The Survivors of 9/11 Who Were Lucky to Escape


Courtesy of Olivia Pasquale

American flags lined campus to represent the lives lost on 9/11.

Giuliana Black

Saturday, Sept. 11 marked 20 years since al Qaeda surprised the United States with a series of tragic terrorist attacks. Sept. 11, 2001, was just another normal day for many Americans. However, it quickly turned into one of the darkest days in United States history.  

Families woke up, sent their kids to school and made their way to work that morning. This was just before two planes crashed into the World Trade Center in New York, another plane into the Pentagon in the nation’s capital and a final plane that crashed down in a Pennsylvanian field. There were 2,996 people who lost their lives that day, 412 being first responders, and therefore, this sad day resonates closely with many of our own Villanova students. 

With a large portion of our student body coming from areas like New York, New Jersey, Pennsylvania, Connecticut and even Washington D.C. and Massachusetts, many students have families or know families who have been negatively impacted by this tragedy. For example, both my friend’s family and my own family have close ties with this day.  

Sophomore Emily Cahill’s mother worked in one of the Twin Towers. She left for work that morning, but on her way there she was told that her meeting was cancelled and she could fortunately spend the day at home. While Cahill returned home that morning, she had lost two co-workers that day when the building collapsed.  

Similarly, to Cahill, my father experienced luck that morning. Before 2001, my father worked as a volunteer firefighter, but at the time was working for Chase in a building two blocks from the World Trade Center. Luckily, my father did not go to work that day because he had to take my mother to one of her checkups since she was pregnant with me. Otherwise, he would have been there helping assist in rescuing people and could have lost his life, like many of the people he knew. My father and Cahill were among some of the fortunate people who missed their trains or slept in that day and never made it to work.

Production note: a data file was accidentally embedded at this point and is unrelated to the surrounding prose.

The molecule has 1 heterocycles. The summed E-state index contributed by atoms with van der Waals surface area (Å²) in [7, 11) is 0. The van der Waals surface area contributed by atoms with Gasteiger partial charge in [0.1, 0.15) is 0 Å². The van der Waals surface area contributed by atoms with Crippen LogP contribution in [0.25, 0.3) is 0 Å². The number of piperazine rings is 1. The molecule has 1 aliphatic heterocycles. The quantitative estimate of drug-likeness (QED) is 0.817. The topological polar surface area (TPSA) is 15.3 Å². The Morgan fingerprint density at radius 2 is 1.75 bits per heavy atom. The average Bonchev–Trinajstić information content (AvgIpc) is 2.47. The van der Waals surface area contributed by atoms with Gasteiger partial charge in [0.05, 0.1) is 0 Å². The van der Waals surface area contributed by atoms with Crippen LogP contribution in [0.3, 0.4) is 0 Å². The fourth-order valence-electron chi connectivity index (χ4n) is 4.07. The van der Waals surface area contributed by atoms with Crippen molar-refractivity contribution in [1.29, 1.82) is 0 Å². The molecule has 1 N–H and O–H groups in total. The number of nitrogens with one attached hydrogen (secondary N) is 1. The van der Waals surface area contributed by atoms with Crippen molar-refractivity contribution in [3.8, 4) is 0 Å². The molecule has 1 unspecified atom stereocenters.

Comparably to the thousands of families who had to cope with the lasting impact of a loved one’s death, there were also many people impacted by the lasting health issues developed by those who worked near the Twin Towers and those first responders who risked their lives that day. It took months for the destruction to be cleaned and as a result, people were breathing in toxins and carcinogens that later led to health problems, like breathing issues and cancer. 

Now, there are programs like the 9/11 Victims Compensation Fund, which give money back to families who lost a loved one or people who worked and lived near the attacks and developed health issues.  On top of this, there are foundations that give back to the military and first responders. One example is the Tunnels to Towers Foundation, which I am very familiar with, as my dad has been donating to them monthly since he recovered from cancer likely related to 9/11.  

Tunnels to Towers was created to honor Stephen Siller, a member of the Brooklyn 1 Firehouse. On the morning of Sept. 11, Stephen finished his shift and was headed to play golf, but once he heard of the attack, he headed right back to the firehouse. Siller got in the firetruck and headed over to the World Trade Center, but the Brooklyn Battery Tunnel was blocked, so he took all 60 pounds of his gear and ran through the tunnel to the Twin Towers.  

Unfortunately, Siller lost his life that day while saving others, but his courage and legacy lives on through this foundation. So far, Tunnels to Towers has raised more than $250 million in support of our first responders and military heroes. On top of accepting online donations on its website, the foundation has set up various events around the country, like golf outings, barbecues, 5K runs and marathons, all to help raise money.  

As it is the 20th anniversary, to commemorate and give back to those who keep us safe, the University is selling “NEVER FORGET 9-11-2001″ merchandise through Nova Insider. Faculty, staff, students and families can go to the Nova Insider Instagram and click the link in its bio to find the store. All proceeds will be donated to the Tunnels to Towers Foundation, which will be used to build mortgage-free homes for first responders and veterans.  

We should keep those whose lives were lost on 9/11 and those who continue to serve our country in our minds, hearts and prayers. Let us all be inspired by our military and first responders and live by the Saint Francis of Assisi philosophy that Siller followed: “While we have time, let us do good.”